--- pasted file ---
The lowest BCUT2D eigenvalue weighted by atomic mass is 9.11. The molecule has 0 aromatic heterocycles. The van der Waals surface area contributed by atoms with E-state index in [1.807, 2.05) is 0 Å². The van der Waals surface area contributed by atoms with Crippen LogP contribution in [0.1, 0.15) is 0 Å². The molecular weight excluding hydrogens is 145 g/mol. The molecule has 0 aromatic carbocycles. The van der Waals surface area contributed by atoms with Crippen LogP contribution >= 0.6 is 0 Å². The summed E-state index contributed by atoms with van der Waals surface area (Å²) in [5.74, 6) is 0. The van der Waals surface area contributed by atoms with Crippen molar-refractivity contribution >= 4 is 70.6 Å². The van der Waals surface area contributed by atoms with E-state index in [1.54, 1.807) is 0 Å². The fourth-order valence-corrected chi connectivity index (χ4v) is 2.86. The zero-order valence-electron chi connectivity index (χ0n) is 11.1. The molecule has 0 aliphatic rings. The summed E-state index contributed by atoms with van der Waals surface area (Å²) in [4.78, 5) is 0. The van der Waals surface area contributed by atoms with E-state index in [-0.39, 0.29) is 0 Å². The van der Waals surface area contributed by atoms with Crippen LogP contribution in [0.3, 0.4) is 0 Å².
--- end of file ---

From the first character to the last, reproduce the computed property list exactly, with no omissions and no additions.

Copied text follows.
The lowest BCUT2D eigenvalue weighted by atomic mass is 9.11. The molecule has 0 aromatic heterocycles. The van der Waals surface area contributed by atoms with E-state index in [1.807, 2.05) is 0 Å². The van der Waals surface area contributed by atoms with Crippen LogP contribution in [0.1, 0.15) is 0 Å². The molecular weight excluding hydrogens is 145 g/mol. The molecule has 0 aromatic carbocycles. The van der Waals surface area contributed by atoms with Crippen LogP contribution >= 0.6 is 0 Å². The summed E-state index contributed by atoms with van der Waals surface area (Å²) in [5.74, 6) is 0. The van der Waals surface area contributed by atoms with Crippen molar-refractivity contribution >= 4 is 70.6 Å². The van der Waals surface area contributed by atoms with E-state index in [1.54, 1.807) is 0 Å². The fourth-order valence-corrected chi connectivity index (χ4v) is 2.86. The zero-order valence-electron chi connectivity index (χ0n) is 11.1. The molecule has 0 aliphatic rings. The summed E-state index contributed by atoms with van der Waals surface area (Å²) in [4.78, 5) is 0. The van der Waals surface area contributed by atoms with E-state index in [-0.39, 0.29) is 0 Å². The van der Waals surface area contributed by atoms with Crippen LogP contribution in [0.3, 0.4) is 0 Å².